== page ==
Configuring Affect: Complex Worldmaking in Fatih Akın’s Auf der anderen Seite (The Edge of Heaven)
Claudia Breger, Indiana University, Bloomington
“Is there any remaining doubt that we are now fully within the Episteme of the Affect?” I first read these opening lines of Eugenie Brinkema’s The Forms of the Affects with a mixture of excitement and nervousness. (It hadn’t been easy to acquire a copy: when I first tried at SCMS, the Duke UP editor had told me that all the ones they had brought along to Seattle were sold early in the conference—this was a very popular book.) Brinkema’s forcefully argued, beautifully polemic preface dovetails with a key component of the theoretical intervention I map in “Configuring Affect.” Characteristically deployed in the singular, Brinkema suggests, affect “is said to: disrupt, interrupt, ... insist on, remind of, agitate for: the body, sensation, movement ...” and thereby supports “a fantasy of something that predates the linguistic turn and that evades the slow, hard tussle of reading texts closely.” In countering these dominant uses of affect, Brinkema challenges us to initiate new conversations about film form, displacing the repetitive insistence on affect’s “abstract agitations” with detailed investigations that allow “the particularities of any individual text to disrupt those terms known in advance.”
I couldn’t agree more. As I continued to turn the pages, however, my own pleasure in polemics (that I dutifully strive to tame most of the time) also attached itself to some discontent with Brinkema’s approach. In going “a step further” even than Deleuzian affect scholars and discarding not only “the subject” with its presumably stable emotions, but also “bodies” and “spectatorship,” doesn’t Brinkema’s “radical formalism” advocate a new purism entangled in a web of theoretical tensions and unsuited to actually developing newly complex readings of film? With spectatorship removed from the equation, who is doing the reading that is of such central importance to Brinkema’s new formalism? And with all “narrative or thematic expression” stripped away also, do The Forms of the Affects not return film scholarship to a poststructuralist celebration of absence and “negation,” as indicated by Brinkema’s guiding concept of “mise-n’en-scène”?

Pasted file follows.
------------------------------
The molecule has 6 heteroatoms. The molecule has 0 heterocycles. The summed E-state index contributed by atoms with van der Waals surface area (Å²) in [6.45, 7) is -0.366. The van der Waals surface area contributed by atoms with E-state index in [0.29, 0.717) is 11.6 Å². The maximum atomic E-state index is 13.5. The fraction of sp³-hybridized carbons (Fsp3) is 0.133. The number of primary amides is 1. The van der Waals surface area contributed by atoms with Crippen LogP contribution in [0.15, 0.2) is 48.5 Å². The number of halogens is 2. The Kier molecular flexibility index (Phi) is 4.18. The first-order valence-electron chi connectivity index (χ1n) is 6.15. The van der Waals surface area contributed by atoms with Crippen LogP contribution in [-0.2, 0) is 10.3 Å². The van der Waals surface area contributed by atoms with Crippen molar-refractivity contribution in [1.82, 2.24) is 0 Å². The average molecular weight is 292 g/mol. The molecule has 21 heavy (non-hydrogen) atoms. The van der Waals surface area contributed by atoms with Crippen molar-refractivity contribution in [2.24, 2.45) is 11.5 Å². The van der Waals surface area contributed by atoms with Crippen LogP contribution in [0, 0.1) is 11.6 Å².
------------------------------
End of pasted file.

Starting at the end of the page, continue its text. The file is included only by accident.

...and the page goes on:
Polemical pleasures aside, I am highlighting Brinkema’s provocation at the outset of this postscript because I am still delighted about its forceful contribution to the theoretical dialogue my own piece hopes to feed, while simultaneously, Brinkema’s approach is different enough from mine to invite a response elaborating on the stakes of my own suggestion for “Configuring Affect.” (Or “affects,” as I would have worded myself, had I not shied away from the awkwardness of this plural in my title.) In foregrounding a notion of “configuration” rather than “form,” I advocate for a reconsideration of narrative from the angle and for the reading of affect. Importantly, however, my concept of narrative does not (like Brinkema’s use of the notion) align it with ‘thematics’—or, for that matter, simply designate ‘plot’ or the implications of ideology and closure that have been attached to narrative in critical film studies. Drawing on contemporary narrative theories, “Configuring Affect” instead conceptualizes narrative as “a realm of affective encounters”: “a world-making ‘assemblage’ of affects, associations, images, sounds, and words.” Thus, I propose a more inclusive, multilayered notion that transcends (unsustainable) form-vs.-content oppositions and connects a broad range of compositional elements—from screenplay and dialogue via mise-en-scène to editing and music—to the audience responses (re)configuring these elements into a reading of the film.